Face The Nation: Paul Krugman Says There's Hope For Our Economy--If We Get Real About "Bipartisanship"
I just loves me some Paul Krugman. In a just world, a man of his credentials (hello?!?! Nobel Prize in Economics?) would have far more weight than the bozos on the business channels still touting Friedman economics as the iceberg crashes into the bow and the water rises to their necks. But sadly, the media still gives equal weight to the failed policies that got us in this predicament as if the recession occurred in some vacuum, devoid of any consequences of the Republicans hard-on for "free" market de-regulation.
Guest host Chip Reid asks Krugman if the recession is actually a blessing in disguise, because it opens the door for a 21st Century New Deal. Krugman agrees, but only if we let go of the myth of "bipartisan agreement":
He’s [..] not going to get bipartisan consensus. He may be able to get some moderate Republicans votes. He may be able to get the moderate Republicans in the Senate – both of them -- to go…vote with the Democrats. The point is, you look at what John Boehner is doing in the House right now, the House Republican Leader. He’s dead set against doing anything constructive right now. He’s actually soliciting on his website, saying if there are any credentialed economists who are willing to you know, say negative things about stimulus plans, please contact me. So no, it’s not going to be bipartisan, in the sense that leaders of both parties are going to get together. Reaching out across the aisle, trying to find some sensible people on the Republican side is not the same thing.
I find it hilarious that after all of the petty partisanship of the last eight years that somehow it's incumbent upon the Democrats to be the grown-ups in Washington and reach across the aisle. Where was all the talk in the media circles of bipartisanship for the last eight years? Is it that the media knows that Republicans aren't mature enough to do so? And where, in all their history, have the Republicans shown themselves to be able to do anything for the good of the country instead of their party, as Krugman so aptly describes?
Krugman is dead on right. There will be no bipartisan consensus. The Republicans' agenda will be to obstruct and hobble as much of the Obama plans as possible to regain the majority in 2010 with the argument that the Democrats couldn't do anything. Boehner has all but admitted it. So let's let go of the notion of "bipartisanship" and get the majorities necessary to get things done.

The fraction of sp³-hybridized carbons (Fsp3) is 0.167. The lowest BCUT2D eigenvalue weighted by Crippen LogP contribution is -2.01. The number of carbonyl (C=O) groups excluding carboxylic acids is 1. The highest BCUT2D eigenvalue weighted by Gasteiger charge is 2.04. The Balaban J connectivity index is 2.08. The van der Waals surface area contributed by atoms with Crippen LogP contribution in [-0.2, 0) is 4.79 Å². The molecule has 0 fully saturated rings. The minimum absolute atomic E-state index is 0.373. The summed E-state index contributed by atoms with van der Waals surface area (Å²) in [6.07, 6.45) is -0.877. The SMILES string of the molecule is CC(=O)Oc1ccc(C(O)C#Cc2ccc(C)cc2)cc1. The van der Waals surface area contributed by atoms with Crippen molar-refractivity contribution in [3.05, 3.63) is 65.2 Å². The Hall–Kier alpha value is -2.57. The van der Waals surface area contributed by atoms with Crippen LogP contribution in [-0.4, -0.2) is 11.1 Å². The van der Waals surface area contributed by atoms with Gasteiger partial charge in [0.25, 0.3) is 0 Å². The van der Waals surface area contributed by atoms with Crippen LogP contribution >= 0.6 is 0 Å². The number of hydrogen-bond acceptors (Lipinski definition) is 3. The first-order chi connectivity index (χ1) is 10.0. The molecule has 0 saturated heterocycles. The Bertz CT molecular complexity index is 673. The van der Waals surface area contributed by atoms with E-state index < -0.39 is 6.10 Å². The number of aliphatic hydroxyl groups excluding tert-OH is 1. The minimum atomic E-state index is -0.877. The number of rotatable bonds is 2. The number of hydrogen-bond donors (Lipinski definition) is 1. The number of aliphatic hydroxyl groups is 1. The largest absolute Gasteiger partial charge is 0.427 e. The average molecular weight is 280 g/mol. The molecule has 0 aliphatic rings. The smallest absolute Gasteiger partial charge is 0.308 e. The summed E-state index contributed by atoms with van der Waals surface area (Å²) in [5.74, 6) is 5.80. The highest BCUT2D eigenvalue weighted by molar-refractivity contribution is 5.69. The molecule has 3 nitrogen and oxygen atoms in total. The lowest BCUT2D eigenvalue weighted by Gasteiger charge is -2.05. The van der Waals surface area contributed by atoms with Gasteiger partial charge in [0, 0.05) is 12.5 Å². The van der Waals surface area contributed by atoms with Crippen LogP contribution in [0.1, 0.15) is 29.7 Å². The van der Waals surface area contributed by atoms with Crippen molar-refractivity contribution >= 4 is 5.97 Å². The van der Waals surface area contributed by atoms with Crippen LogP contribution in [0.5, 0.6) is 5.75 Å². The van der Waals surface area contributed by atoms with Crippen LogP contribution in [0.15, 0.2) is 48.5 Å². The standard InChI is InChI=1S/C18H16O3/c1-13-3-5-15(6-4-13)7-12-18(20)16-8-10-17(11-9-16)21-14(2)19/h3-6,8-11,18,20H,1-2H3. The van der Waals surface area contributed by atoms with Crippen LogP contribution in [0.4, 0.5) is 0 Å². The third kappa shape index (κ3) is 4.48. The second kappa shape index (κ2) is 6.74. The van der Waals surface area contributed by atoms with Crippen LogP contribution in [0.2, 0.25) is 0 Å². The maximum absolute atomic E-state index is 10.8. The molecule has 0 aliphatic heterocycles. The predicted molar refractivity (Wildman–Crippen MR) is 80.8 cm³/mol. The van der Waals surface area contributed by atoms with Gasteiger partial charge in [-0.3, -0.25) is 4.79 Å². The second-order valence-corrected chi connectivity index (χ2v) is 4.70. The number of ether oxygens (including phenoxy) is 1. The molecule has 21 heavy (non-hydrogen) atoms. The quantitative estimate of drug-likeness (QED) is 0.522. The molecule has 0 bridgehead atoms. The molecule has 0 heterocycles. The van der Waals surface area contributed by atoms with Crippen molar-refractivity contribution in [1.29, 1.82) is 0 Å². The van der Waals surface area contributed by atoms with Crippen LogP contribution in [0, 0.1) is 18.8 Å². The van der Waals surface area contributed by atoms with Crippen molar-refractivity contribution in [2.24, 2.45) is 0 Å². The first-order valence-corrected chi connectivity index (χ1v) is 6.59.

Transcripts below the fold
REID: How do you see this recession and the response to it changing this country? I know you’ve been arguing for a more progressive government for a long time and obviously, difficult times like this, I don’t want to suggest that a recession is a good thing, but if looking back at this, five years or some number of years from now, can you envision a country that is better off because of how it responded to this recession?
KRUGMAN: Well, if you believe, as I do, that we need a stronger social safety net, that we need Universal Health Care, than the revelation of just how vulnerable we are when things go wrong, is going to help. If you believe that we’ve gone way too far in this belief that the market is always right, that regulation is always wrong, than this is one heckuva lesson in what happens when you don’t adequately regulate the financial markets. So I think we may be seeing a swing of the political pendulum as a result of this crisis that will hopefully leave us a better nation in the long run. We came out of the New Deal, we came out of the 1930s as a better country, a middle class country where we had been in the Gilded Age. We came out as a country that took better care of its citizens. That doesn’t mean that you hope for a depression, right? So we hope that this thing is relatively short, shorter than I expect it to be, and it’s not as bad as I expect it to be. But yeah, we’re learning something, and hopefully, we’ll make some use of those lessons.
REID: Barack Obama has talked a lot about the need to reach across the aisle…on everything. On all of his policies, foreign policy and this. And clearly in the Senate, you can’t get anything done with…anything with less than 60 votes. You need Republicans…
REID: …And in fact, I’ve been told, on Capitol Hill, they want a lot more than 60 votes. They want this to be genuinely bipartisan, which brings me to your book, which I was actually reading last night, and on page 272—I’m not playing ‘gotcha’, but I just wanted to see—you talk about the fact that the Republican Party is controlled by ‘movement Conservatives.’ You then say, quote ‘…the notion, beloved of political pundits, that we can make progress through bipartisan consensus is simply foolish.’ Are you suggesting that the kind of bipartisan consensus Barack Obama is looking for is foolish?
KRUGMAN: He’s…you know…that …he’s not going to get bipartisan consensus. He may be able to get some moderate Republicans votes. He may be able to get the moderate Republicans in the Senate – both of them -- to go…vote with the Democrats. The point is, you look at what John Boehner is doing in the House right now, the House Republican Leader. He’s dead set against doing anything constructive right now. He’s actually soliciting on his website, saying if there are any credentialed economists who are willing to you know, say negative things about stimulus plans, please contact me. So no, it’s not going to be bipartisan, in the sense that leaders of both parties are going to get together. Reaching out across the aisle, trying to find some sensible people on the Republican side is not the same thing.
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